Intel has officially launched its next-generation Kaby Lake microarchitecture, beginning with low-power parts for laptops, tablets, and two-in-ones, and with desktop parts to follow in January 2017.
Part of Intel's revamped three-stage development cycle, which replaces its classic tick-tock cycle, Kaby Lake comes with a tweaked 14nm manufacturing node the company refers to as 14nm+. In 14nm+, Intel claims, it has been able to boost the final processors' performance by 12 per cent over its previous 14nm node thanks to improved fin profiles on its tri-gate transistors, improved transistor channel strain, and heavy integration between its design and manufacturing divisions - the latter a none-too-subtle dig at companies like AMD who farm production out to third-party companies.
As you might expect from a process node tweak and microarchitecture improvements, performance gains are modest but measurable: Intel claims the 15W Core i7-7500U Kaby Lake chip is some 12 per cent faster in the SYSmark 2014 benchmark than the i7-6500U it replaces, thanks largely to a 3.5GHz peak clock over 3.1GHz, and 19 per cent faster in the WebXPRT 2015 benchmark.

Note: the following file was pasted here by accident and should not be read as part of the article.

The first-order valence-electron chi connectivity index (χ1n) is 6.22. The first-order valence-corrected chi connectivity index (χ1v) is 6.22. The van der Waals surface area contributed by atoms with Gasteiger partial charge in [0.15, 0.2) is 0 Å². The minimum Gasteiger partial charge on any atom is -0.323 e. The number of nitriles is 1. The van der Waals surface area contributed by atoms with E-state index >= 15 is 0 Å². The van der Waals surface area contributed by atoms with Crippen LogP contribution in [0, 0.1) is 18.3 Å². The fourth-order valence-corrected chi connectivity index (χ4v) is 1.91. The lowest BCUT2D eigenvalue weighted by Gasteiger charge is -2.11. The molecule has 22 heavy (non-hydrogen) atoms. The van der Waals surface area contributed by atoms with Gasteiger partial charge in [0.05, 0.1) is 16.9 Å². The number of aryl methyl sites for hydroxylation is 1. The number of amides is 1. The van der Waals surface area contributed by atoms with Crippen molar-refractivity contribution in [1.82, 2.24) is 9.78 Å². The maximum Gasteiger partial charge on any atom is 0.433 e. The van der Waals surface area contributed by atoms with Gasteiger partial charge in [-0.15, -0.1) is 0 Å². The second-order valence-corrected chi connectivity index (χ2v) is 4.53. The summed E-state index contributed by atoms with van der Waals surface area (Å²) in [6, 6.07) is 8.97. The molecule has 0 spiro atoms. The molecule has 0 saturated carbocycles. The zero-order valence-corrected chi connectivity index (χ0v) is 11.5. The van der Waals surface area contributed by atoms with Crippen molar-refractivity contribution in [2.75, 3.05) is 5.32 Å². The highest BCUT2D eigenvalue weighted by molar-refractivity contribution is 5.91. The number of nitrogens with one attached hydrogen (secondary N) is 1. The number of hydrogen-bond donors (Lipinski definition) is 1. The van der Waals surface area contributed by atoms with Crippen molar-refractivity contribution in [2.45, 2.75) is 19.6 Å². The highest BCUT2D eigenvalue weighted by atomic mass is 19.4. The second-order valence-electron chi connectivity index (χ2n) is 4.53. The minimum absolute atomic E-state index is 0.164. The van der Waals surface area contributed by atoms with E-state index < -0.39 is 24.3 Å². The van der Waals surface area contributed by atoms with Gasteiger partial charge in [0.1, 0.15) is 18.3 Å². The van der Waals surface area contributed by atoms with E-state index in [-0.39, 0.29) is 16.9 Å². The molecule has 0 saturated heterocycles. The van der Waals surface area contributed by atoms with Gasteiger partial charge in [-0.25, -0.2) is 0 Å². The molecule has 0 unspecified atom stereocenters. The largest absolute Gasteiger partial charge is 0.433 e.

In addition to improvements in the CPU portion of Kaby Lake, the integrated graphics processor has also received some love. Compared to the previous generation, Intel claims that the integration of new VP9 and High-Efficiency Video Codec (HEVC) 10-bit decode engines allow for Ultra HD video streaming in either codec without impacting battery life - indeed, for selected laptops, Intel claims 'All Day 4K' streaming for nine and a half hours will be possible.
Intel's launch includes ultra-low-power Core m3 and low-power Core i3, Core i5, and Core i7 processors, with original equipment manufacturers (OEMs) scheduled to begin shipping Kaby Lake equipped systems in early September. Higher-powered desktop parts, including enthusiast-grade models, have been promised for January 2017.